Friday, December 2, 2011

Stuck Between a Sock and a Cold Place

Did you know, women get colder faster than men do because, apparently, our only purpose in life is to be a baby oven? All our body heat goes to our core, to protect an organ that won't be used more than two or three times in our lives, if that, leaving our hands and feet freezing.

A limiting factor to your warmth, is budget. If, for example, you are a poor college student and are trying to save money because you have a supernatural addiction to chocolate and coffee, it is natural to turn the thermostat down. (Chocolate is very important.) Unfortunately, being poor causes the house to hover at less than 60 degrees Fahrenheit. (Funny story though, I used to hate how cold my house was when I still lived with my parents. But when I went back for Thanksgiving this year, I went into a state of shock because it was so hot. Yay for acclimating to frigid conditions!)

Combatting the bone-chilling temperatures that accompany winter in the Pacific Northwest, one has many options, whether you have a uterus or not. Here are some plausible options:

You can kill two birds with one stone by brewing up a molten-hot mug of hot cocoa. Hold on to this mug until you're almost certain your palms have melted, then chug the cocoa. Repeat until you fall into a sugar coma and forget about being cold.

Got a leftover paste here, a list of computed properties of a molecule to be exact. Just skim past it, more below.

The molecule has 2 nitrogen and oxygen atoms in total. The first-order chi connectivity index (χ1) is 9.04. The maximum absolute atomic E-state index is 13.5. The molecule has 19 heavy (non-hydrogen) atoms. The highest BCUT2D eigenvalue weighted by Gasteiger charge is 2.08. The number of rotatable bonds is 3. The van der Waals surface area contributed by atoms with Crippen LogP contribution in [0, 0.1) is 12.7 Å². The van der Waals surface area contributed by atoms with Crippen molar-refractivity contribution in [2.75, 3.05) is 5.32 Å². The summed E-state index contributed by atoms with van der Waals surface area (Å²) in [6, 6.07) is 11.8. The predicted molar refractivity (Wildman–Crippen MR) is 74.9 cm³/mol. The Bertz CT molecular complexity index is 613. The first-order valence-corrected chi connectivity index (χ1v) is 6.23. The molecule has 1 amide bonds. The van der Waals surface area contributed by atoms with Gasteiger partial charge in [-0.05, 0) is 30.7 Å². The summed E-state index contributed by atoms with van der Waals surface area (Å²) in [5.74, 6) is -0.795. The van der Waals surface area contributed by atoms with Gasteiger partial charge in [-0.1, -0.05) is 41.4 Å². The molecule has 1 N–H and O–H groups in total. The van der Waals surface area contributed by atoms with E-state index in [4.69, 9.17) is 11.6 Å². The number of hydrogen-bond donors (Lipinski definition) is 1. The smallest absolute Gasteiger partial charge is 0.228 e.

Curl up and pile blankets on yourself. Bribe your roommates to put on a movie for you, then promptly fall asleep. Wake up and realize your hungry, but know that the 10 second stroll to the kitchen isn't worth losing the body heat. Go back to sleep.

Another option is learning the art of layering. If you weren't fortunate enough to be born into a geographical region that only occasionally goes above freezing in the winter, then I will learn you the ways henceforth.

You will need the following: undergarments (optional), a long-sleeved shirt, fleece pull-over sweatshirt, cotton hoodie, fleece pants, wool socks, a scarf, slippers, and a warm beanie.
1. When you get back from classes, or work, or whatever you've been forced to squander your day on, place all the aforementioned items in your bathroom.
2. Take a steaming hot shower and dry yourself as quickly as humanly possible.
3. Undergarment yourself, quickly jump into your fleece pants, and pull on the base layer shirt. Doing these two primary layers first will result in minimal heat loss. Tuck your shirt into your pants. If you're one of those rich kids who own a hairdryer, this is the appropriate time to use it.
4. Then put on the wool socks. Now you have the option of either tucking the socks into your pants, or tucking your pants into your socks. If you're 100% sure that you will not see another human being for the rest of the day, go with the latter option.
5. Put on the beanie. If you're a poor kid without a hair dryer, omit this step until your hair is dry.
6. Put on the fleece pullover, the scarf, then the cotton hoodie. Make sure the hood is up and pull the strings to make sure not heat can escape from your head.
7. Then put on your slippers and huddle with your roommates.

Remarkably, this exact process, minus step seven, is how I get dressed for bed now too.
Just as remarkable: as soon as you complete the process, you almost always have to pee.

After I drew this, I realized that my inspiration came from A Christmas Story...
If you can't put your arms down, you're doing it right!

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